Thursday, December 3, 2009

Hot topic: Attendance area, diversity and immersion programs

This from an SF K Files reader:
Do immersion programs function differently in the assignment system for determining the category of "applicants within the attendance area who add to diversity at that school?"

I understand (I think) that the lottery looks first for children in the attendance area who would add to diversity in the incoming K class, and that if your child BOTH is within the attendance area AND adds to diversity, then being in the area is helpful. Our attendance area school is an all Spanish-immersion school with a high number of English language learners, and we are definitely interested in putting it down as a Round I choice. As an English-speaking non-poor family, we might add to diversity at the school overall as compared to the initial already-formed class of younger siblings.

But I also know that the lottery run separates out English-monolingual/Spanish-
monolingual/bilingual families when assigning students to immersion programs. We presumably don't add to diversity when compared to other English-speaking families who are being considered for the English monolingual spaces in the immersion program.

So, will being in the attendance area help or not? Is "diversity" evaluated with regard to the school as a whole or with regard to just the relevant subset (English-speaking vs. target-language-speaking) of spaces?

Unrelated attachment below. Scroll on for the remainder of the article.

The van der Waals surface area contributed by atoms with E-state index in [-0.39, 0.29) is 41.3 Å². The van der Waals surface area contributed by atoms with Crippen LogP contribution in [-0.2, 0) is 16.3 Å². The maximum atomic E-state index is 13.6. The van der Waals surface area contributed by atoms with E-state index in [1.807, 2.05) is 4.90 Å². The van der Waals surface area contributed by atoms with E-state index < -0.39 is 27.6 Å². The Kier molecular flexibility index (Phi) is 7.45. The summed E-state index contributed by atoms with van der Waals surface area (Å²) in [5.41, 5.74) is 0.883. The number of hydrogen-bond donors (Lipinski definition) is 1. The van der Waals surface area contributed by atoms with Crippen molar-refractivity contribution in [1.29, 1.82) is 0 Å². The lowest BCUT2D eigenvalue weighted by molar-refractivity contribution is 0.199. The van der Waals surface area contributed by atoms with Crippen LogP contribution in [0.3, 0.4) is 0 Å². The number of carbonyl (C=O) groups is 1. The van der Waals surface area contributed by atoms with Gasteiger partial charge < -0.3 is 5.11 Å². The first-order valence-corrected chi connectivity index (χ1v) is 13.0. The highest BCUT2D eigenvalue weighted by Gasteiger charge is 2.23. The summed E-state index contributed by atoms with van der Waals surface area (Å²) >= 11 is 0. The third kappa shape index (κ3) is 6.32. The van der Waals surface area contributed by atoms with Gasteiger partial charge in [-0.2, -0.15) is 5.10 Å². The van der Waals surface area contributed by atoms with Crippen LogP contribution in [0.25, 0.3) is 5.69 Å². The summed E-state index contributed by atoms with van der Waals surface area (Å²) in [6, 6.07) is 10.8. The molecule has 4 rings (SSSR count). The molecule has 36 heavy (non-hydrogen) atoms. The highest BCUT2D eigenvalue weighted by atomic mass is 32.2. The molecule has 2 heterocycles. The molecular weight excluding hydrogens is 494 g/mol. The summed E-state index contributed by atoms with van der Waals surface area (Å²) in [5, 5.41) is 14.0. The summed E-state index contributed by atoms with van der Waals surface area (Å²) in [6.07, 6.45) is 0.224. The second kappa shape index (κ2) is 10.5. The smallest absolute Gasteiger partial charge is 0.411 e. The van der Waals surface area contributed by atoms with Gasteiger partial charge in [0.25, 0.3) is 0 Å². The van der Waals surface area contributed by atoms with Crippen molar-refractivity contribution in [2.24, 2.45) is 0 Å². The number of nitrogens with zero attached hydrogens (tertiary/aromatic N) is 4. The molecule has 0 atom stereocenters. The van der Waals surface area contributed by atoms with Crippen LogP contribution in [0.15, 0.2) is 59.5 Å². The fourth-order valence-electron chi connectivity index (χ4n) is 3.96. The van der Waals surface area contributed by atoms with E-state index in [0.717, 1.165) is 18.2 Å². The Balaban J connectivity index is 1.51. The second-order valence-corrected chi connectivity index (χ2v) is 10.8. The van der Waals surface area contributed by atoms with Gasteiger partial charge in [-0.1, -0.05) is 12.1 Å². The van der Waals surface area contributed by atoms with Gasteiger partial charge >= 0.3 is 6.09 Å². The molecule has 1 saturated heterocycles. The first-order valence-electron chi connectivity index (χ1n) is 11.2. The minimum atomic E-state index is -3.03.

Thanks very much for any input, and I hope this question applies to enough other people here that I'm not just asking for myself!

24 comments:

  1. Are there any Parents for Public Schools people or previous-year applicants who have thought this one through?

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  2. Sorry! I have a lot of lottery knowledge, but you have me stumped on the details of this one.

    I would say that if you are likely to offer diversity (you speak English, and most kids speak Spanish--for example, Marshall; and you are not-poor but most families are, etc.), PLUS you have assignment-area preference wherever that may come up in the lottery, either right up front because you offer diversity, or later as a tie-breaker..... well, let's just say it's a decent shot for you and well worth listing.

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  3. Our daughter got in Alvarado Spanish Immersion two years ago. It was our first choice and we were lucky to get it in the first round.
    We were not in the attendance area of the school and, from what I can tell, a lot of the other kids in the class are not in the attendance area either.
    When we applied two years ago, we had been told that the Immersion program was not in the attendance area, only the GE program.